Unusually heavy rains since January have caused flooding and mudslides in normally arid coastal Peru, killing more than 100 people and damaging tens of thousands of homes. Photo: © UNICEF/UN057587/Jose Vilca
The Anglican Church of Canada’s relief and development agency is contributing $20,000 to help people stricken by recent dramatic flooding in Peru.
The Primate’s World Relief and Development Fund (PWRDF) announced March 29 it was making the emergency grant in support of its partner, ACT Alliance, an international network of faith groups that does aid, development and advocacy work.
The money will help ACT and its own local partners in Peru, which are supplying food, temporary shelter and hygiene kits to 680 affected households in four villages in the Ica and La Libertad regions of the country, PWRDF said.
The four-month emergency aid project will also aim to help communities mobilize themselves to provide “psycho-social care” through home visits or group activities to afflicted people, PWRDF said.
Coastal Peru, normally arid, is now suffering its worst flooding since 1998, as a result of unusually heavy rains. The flooding began in January and has worsened since then, PWRDF said. ACT has so far committed $149,952 (U.S.) to the crisis.
According to an Anglican Communion News Service (ACNS) story, more than 100 people have been killed by the recent floods and landslides, with an estimated 118,000 people seriously affected. More than 28,000 homes are now either severely damaged or uninhabitable, ACNS said, with much of the country’s infrastructure damaged as well. Meanwhile, relief efforts have been hampered by fast-flowing rivers and mudslides.
The Anglican Church in Peru has launched a new appeal, “Help Us to Help Others,” to raise money for the most vulnerable and neglected communities affected by the crisis, ACNS said.
Individuals and non-governmental organizations have helped provide emergency food, clothing, shelter and water, ACNS said, but supplies have been dwindling over time and many stricken communities are still waiting for longer-term solutions from the local and national governments.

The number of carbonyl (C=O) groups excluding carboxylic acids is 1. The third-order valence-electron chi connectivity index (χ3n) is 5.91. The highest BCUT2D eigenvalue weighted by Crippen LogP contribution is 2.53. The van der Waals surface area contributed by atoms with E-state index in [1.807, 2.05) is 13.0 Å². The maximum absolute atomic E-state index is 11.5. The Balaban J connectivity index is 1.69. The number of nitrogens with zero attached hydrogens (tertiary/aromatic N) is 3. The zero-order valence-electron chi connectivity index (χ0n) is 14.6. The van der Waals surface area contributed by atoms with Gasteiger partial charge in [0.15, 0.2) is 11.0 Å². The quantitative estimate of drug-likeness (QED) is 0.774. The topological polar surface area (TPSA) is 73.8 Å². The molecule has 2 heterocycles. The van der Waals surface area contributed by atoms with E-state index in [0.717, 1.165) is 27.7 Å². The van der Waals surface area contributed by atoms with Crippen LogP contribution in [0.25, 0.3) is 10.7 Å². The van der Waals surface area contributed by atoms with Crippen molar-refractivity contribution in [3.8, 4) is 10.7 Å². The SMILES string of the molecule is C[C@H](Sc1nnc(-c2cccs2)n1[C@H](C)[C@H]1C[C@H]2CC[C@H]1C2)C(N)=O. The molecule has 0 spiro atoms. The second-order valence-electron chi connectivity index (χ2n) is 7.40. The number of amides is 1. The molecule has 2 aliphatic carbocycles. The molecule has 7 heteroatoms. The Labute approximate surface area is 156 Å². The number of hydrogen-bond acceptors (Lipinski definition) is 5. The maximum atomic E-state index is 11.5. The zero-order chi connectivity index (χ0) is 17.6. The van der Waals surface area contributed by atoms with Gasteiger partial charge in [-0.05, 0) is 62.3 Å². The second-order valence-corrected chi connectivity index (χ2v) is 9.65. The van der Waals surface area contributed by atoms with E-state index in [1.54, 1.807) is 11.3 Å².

According to a “Plan of Action” released by the church, small communities near Lima, the capital city, received aid early on, but are now struggling, and others, as yet unreachable, are thought to be in a similar situation.
The Plan of Action envisages providing tents, mattresses, cooking supplies, food, water and basic toilet facilities to these communities, and helping children with stationery for school. The Peruvian church, ACNS said, is hoping for support for the plan from the worldwide Anglican Communion.
Paulo Ueti, facilitator for Latin America and the Caribbean for the Anglican Alliance, a coalition of Anglican aid groups including PWRDF, said the alliance was following the crisis, and signalled its support.
“We are sure the church as a family is doing everything in its capacity to accompany and be the angel of good news amidst suffering and desperation,” he said. “Together we are stronger and as community we certainly can do more, so count on us.”
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Tali Folkins has worked as a staff reporter for the Law Times and the New Brunswick Telegraph-Journal. His writing has appeared in The Globe and Mail and The United Church Observer.
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